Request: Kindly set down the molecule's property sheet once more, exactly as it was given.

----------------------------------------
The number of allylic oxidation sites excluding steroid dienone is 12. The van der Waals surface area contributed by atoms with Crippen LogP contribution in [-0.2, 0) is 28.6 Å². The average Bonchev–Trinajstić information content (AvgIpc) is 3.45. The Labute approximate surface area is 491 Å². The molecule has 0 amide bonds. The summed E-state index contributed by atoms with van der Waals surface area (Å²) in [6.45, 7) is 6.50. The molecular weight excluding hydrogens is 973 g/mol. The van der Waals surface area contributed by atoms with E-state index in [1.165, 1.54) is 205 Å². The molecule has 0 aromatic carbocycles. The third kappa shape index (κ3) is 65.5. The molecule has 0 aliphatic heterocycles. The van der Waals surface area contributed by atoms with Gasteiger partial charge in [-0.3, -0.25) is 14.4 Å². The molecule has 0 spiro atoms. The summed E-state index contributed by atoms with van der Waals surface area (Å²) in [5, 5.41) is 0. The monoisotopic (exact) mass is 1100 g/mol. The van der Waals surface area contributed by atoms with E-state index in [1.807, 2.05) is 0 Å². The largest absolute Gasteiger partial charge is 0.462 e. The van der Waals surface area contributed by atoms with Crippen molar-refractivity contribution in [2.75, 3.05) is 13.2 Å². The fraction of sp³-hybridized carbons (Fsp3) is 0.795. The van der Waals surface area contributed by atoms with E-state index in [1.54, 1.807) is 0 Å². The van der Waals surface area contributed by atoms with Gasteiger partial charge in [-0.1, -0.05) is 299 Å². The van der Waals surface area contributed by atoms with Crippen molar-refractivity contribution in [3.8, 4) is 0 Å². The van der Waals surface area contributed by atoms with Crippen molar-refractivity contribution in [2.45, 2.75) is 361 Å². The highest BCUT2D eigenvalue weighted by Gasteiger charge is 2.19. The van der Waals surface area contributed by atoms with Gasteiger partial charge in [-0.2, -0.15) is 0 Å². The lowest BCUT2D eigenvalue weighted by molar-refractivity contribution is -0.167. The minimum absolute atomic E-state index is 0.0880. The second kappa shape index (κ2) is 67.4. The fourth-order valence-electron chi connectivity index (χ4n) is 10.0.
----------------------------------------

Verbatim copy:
The number of allylic oxidation sites excluding steroid dienone is 12. The van der Waals surface area contributed by atoms with Crippen LogP contribution in [-0.2, 0) is 28.6 Å². The average Bonchev–Trinajstić information content (AvgIpc) is 3.45. The Labute approximate surface area is 491 Å². The molecule has 0 amide bonds. The summed E-state index contributed by atoms with van der Waals surface area (Å²) in [6.45, 7) is 6.50. The molecular weight excluding hydrogens is 973 g/mol. The van der Waals surface area contributed by atoms with E-state index in [1.165, 1.54) is 205 Å². The molecule has 0 aromatic carbocycles. The third kappa shape index (κ3) is 65.5. The molecule has 0 aliphatic heterocycles. The van der Waals surface area contributed by atoms with Gasteiger partial charge in [-0.3, -0.25) is 14.4 Å². The molecule has 0 spiro atoms. The summed E-state index contributed by atoms with van der Waals surface area (Å²) in [5, 5.41) is 0. The monoisotopic (exact) mass is 1100 g/mol. The van der Waals surface area contributed by atoms with E-state index in [1.807, 2.05) is 0 Å². The largest absolute Gasteiger partial charge is 0.462 e. The van der Waals surface area contributed by atoms with Crippen molar-refractivity contribution in [2.75, 3.05) is 13.2 Å². The fraction of sp³-hybridized carbons (Fsp3) is 0.795. The van der Waals surface area contributed by atoms with E-state index in [1.54, 1.807) is 0 Å². The van der Waals surface area contributed by atoms with Gasteiger partial charge in [-0.1, -0.05) is 299 Å². The van der Waals surface area contributed by atoms with Crippen molar-refractivity contribution in [3.8, 4) is 0 Å². The van der Waals surface area contributed by atoms with Crippen molar-refractivity contribution in [2.45, 2.75) is 361 Å². The highest BCUT2D eigenvalue weighted by Gasteiger charge is 2.19. The van der Waals surface area contributed by atoms with Gasteiger partial charge in [-0.2, -0.15) is 0 Å². The lowest BCUT2D eigenvalue weighted by molar-refractivity contribution is -0.167. The minimum absolute atomic E-state index is 0.0880. The second kappa shape index (κ2) is 67.4. The fourth-order valence-electron chi connectivity index (χ4n) is 10.0.